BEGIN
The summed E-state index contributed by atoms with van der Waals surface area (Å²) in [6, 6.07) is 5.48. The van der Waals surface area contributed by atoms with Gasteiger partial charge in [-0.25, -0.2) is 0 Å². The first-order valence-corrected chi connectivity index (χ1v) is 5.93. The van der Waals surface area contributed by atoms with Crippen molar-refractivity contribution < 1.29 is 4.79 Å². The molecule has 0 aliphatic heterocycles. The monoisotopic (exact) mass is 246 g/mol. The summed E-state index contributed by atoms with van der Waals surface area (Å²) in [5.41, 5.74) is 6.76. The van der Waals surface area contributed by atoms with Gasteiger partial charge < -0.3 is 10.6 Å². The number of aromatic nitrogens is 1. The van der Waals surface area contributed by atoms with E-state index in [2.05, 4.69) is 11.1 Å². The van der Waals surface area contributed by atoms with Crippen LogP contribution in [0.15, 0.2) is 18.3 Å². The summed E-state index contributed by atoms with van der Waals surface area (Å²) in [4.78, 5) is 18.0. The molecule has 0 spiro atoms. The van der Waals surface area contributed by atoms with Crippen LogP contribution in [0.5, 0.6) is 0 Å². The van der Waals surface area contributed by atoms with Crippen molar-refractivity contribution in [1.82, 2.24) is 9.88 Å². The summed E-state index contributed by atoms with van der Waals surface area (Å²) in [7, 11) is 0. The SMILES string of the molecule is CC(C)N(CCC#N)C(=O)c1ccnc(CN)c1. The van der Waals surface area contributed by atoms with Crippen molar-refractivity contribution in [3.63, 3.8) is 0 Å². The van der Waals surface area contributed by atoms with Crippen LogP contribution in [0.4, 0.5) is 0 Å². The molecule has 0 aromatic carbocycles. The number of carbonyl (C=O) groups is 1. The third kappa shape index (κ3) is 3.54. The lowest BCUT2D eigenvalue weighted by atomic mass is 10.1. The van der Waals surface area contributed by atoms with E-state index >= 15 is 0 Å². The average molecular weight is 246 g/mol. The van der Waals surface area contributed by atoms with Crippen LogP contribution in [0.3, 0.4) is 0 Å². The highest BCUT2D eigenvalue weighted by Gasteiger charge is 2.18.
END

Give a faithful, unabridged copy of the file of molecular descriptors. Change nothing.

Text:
The summed E-state index contributed by atoms with van der Waals surface area (Å²) in [6, 6.07) is 5.48. The van der Waals surface area contributed by atoms with Gasteiger partial charge in [-0.25, -0.2) is 0 Å². The first-order valence-corrected chi connectivity index (χ1v) is 5.93. The van der Waals surface area contributed by atoms with Crippen molar-refractivity contribution < 1.29 is 4.79 Å². The molecule has 0 aliphatic heterocycles. The monoisotopic (exact) mass is 246 g/mol. The summed E-state index contributed by atoms with van der Waals surface area (Å²) in [5.41, 5.74) is 6.76. The van der Waals surface area contributed by atoms with Gasteiger partial charge < -0.3 is 10.6 Å². The number of aromatic nitrogens is 1. The van der Waals surface area contributed by atoms with E-state index in [2.05, 4.69) is 11.1 Å². The van der Waals surface area contributed by atoms with Crippen LogP contribution in [0.15, 0.2) is 18.3 Å². The summed E-state index contributed by atoms with van der Waals surface area (Å²) in [4.78, 5) is 18.0. The molecule has 0 spiro atoms. The van der Waals surface area contributed by atoms with Crippen LogP contribution in [0.5, 0.6) is 0 Å². The van der Waals surface area contributed by atoms with Crippen molar-refractivity contribution in [1.82, 2.24) is 9.88 Å². The summed E-state index contributed by atoms with van der Waals surface area (Å²) in [7, 11) is 0. The SMILES string of the molecule is CC(C)N(CCC#N)C(=O)c1ccnc(CN)c1. The van der Waals surface area contributed by atoms with Crippen molar-refractivity contribution in [3.63, 3.8) is 0 Å². The van der Waals surface area contributed by atoms with Crippen LogP contribution in [0.4, 0.5) is 0 Å². The molecule has 0 aromatic carbocycles. The number of carbonyl (C=O) groups is 1. The third kappa shape index (κ3) is 3.54. The lowest BCUT2D eigenvalue weighted by atomic mass is 10.1. The van der Waals surface area contributed by atoms with E-state index >= 15 is 0 Å². The average molecular weight is 246 g/mol. The van der Waals surface area contributed by atoms with Crippen LogP contribution in [0.3, 0.4) is 0 Å². The highest BCUT2D eigenvalue weighted by Gasteiger charge is 2.18.